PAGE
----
The surety industry has been doing its part to get the mental health/suicide prevention message out to the construction community. Since NASBP joined the CFMA’s effort in 2016, NASBP has been communicating about the issue and CIASP efforts regularly in its communications. NASBP invited CMFA’s Director of Communications and Editor of CFMA Building Profits, Kristy Dombroski, who serves on the Board of CIASP, to provide a presentation on recent efforts undertaken by CIASP at the 2022 NASBP Fall Meetings in Boston and San Antonio. More and more NASBP members are regularly discussing these issues with their clients.
Zach Mendelson, Principal at EPIC Bonds/Insurance/Construction, said his company has been integrating suicide awareness into many of shop talks they provide for their clients’ workers. While the CIASP resources and programs have been helpful in these efforts, Mendelson stated, “I think what we’ve found is that sometimes it’s just easier to have someone stand up there and talk from the heart about relatable situations.”
Other construction industry associations have taken a similar approach. Each year, the San Francisco chapter of the CFMA invites area contractors to a meeting that focuses on suicide prevention. “We usually have the people from the suicide prevention hotline come in. They’re more trained in this than we are, and they have some really relevant stories, which are sometimes what teaches people the best,” said Chapter President Michael Grant of Cahill Contractors.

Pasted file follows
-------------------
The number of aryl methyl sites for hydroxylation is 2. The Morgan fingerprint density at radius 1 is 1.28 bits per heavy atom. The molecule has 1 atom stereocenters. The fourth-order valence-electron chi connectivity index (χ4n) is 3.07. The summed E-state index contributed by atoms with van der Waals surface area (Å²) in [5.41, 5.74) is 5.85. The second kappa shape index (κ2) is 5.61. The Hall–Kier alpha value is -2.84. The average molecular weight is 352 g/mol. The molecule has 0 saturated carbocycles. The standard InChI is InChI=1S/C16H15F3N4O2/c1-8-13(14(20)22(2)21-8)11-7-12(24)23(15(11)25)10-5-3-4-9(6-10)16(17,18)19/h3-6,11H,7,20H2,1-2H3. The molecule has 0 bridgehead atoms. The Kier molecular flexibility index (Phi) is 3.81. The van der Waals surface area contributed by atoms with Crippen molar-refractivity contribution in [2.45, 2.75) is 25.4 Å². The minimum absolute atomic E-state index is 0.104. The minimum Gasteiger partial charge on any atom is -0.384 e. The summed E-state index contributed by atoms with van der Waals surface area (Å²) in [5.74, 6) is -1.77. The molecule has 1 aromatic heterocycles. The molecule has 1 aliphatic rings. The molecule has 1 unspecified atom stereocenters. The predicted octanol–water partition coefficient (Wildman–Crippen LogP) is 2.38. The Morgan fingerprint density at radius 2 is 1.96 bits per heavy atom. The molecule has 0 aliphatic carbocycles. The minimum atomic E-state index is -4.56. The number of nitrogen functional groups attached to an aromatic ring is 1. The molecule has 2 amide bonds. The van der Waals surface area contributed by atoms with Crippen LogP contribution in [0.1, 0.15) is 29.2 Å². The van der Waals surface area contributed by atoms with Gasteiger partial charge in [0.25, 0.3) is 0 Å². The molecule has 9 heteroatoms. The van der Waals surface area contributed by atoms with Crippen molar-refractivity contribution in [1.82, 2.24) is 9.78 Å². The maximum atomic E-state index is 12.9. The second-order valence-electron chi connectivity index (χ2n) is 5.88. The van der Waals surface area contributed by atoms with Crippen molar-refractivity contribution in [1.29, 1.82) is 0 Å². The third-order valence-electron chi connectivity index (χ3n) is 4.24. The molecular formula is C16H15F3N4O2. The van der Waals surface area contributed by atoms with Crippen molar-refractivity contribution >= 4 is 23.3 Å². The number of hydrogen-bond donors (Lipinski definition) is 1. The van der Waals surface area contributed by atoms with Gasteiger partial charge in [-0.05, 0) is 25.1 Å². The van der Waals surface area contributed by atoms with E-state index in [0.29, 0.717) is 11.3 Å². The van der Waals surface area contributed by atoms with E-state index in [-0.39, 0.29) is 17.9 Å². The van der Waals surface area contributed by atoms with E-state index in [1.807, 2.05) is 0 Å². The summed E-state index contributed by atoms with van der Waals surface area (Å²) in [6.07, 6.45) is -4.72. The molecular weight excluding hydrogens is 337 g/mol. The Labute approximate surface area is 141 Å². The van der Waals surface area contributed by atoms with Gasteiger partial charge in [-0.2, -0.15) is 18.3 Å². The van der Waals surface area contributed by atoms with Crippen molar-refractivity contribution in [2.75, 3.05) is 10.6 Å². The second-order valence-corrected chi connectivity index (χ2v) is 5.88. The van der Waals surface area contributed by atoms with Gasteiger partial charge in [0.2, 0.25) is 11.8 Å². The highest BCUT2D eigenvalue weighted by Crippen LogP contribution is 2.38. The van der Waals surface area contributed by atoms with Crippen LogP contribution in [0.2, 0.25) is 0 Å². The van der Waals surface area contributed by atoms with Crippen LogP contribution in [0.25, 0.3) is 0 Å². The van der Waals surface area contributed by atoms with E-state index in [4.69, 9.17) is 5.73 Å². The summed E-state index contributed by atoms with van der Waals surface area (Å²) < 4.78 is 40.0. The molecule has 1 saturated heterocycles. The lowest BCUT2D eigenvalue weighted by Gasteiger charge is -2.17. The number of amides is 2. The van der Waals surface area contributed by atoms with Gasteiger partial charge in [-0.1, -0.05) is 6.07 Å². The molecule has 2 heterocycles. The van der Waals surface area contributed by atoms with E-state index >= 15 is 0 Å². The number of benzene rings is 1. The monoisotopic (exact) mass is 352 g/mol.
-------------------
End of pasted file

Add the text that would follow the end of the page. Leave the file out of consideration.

Preventing suicides requires a constant and ongoing awareness of the problem and the sharing of information, said Mark Munekawa, Senior Vice President, Surety at Woodruff Sawyer. “As we talk to our clients in the construction industry, and even our own staff, there are ways in which we can get educated so that we’re more aware.” While there is no easy or fast fix, reducing the number of construction workers who commit suicide is possible if everyone in the industry is willing to work towards that goal. NASBP regularly publishes about CIASP efforts in its communications.
How to Recognize a Worker at Risk for Suicide
According to CIASP, the warning signs of suicide include:
• Decreased productivity
• Increased conflict among co-workers
• Near hits, incidents, and injuries
• Decreased problem-solving ability
• Increased tardiness and absenteeism
Find Out More
NASBP is a caring supporter and stakeholder of the Construction Industry Alliance for Suicide Prevention. Access NASBP Blog posts on this topic here: http://bit.ly/3GZhPtN; http://bit.ly/3GDFyzi. Access a flyer NASBP created about CIASP’s efforts: https://bit.ly/3iAR86e.